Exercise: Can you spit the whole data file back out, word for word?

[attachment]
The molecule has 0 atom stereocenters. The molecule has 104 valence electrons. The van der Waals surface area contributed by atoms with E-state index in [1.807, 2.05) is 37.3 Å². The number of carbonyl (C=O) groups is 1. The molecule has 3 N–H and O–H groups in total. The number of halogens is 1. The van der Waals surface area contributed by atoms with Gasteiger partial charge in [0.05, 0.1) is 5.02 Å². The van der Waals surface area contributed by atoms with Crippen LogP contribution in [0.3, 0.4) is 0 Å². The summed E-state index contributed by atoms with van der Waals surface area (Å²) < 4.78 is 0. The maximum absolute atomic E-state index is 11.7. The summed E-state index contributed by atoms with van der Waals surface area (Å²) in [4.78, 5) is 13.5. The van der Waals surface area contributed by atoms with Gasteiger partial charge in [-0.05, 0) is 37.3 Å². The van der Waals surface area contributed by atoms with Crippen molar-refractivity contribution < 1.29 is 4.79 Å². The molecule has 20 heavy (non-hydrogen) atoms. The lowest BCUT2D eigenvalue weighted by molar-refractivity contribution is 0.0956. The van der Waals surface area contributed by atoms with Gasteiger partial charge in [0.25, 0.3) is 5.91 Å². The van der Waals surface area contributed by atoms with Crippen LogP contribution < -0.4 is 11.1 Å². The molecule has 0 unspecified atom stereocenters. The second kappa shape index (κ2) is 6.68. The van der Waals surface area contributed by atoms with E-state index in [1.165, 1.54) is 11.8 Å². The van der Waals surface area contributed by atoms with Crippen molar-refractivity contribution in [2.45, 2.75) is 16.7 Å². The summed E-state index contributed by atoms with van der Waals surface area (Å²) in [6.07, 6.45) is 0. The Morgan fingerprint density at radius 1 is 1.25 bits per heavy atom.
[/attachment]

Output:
The molecule has 0 atom stereocenters. The molecule has 104 valence electrons. The van der Waals surface area contributed by atoms with E-state index in [1.807, 2.05) is 37.3 Å². The number of carbonyl (C=O) groups is 1. The molecule has 3 N–H and O–H groups in total. The number of halogens is 1. The van der Waals surface area contributed by atoms with Gasteiger partial charge in [0.05, 0.1) is 5.02 Å². The van der Waals surface area contributed by atoms with Crippen LogP contribution in [0.3, 0.4) is 0 Å². The summed E-state index contributed by atoms with van der Waals surface area (Å²) < 4.78 is 0. The maximum absolute atomic E-state index is 11.7. The summed E-state index contributed by atoms with van der Waals surface area (Å²) in [4.78, 5) is 13.5. The van der Waals surface area contributed by atoms with Gasteiger partial charge in [-0.05, 0) is 37.3 Å². The van der Waals surface area contributed by atoms with Crippen molar-refractivity contribution < 1.29 is 4.79 Å². The molecule has 20 heavy (non-hydrogen) atoms. The lowest BCUT2D eigenvalue weighted by molar-refractivity contribution is 0.0956. The van der Waals surface area contributed by atoms with Gasteiger partial charge in [0.25, 0.3) is 5.91 Å². The van der Waals surface area contributed by atoms with Crippen LogP contribution < -0.4 is 11.1 Å². The molecule has 0 unspecified atom stereocenters. The second kappa shape index (κ2) is 6.68. The van der Waals surface area contributed by atoms with E-state index in [1.165, 1.54) is 11.8 Å². The van der Waals surface area contributed by atoms with Crippen molar-refractivity contribution in [2.45, 2.75) is 16.7 Å². The summed E-state index contributed by atoms with van der Waals surface area (Å²) in [6.07, 6.45) is 0. The Morgan fingerprint density at radius 1 is 1.25 bits per heavy atom.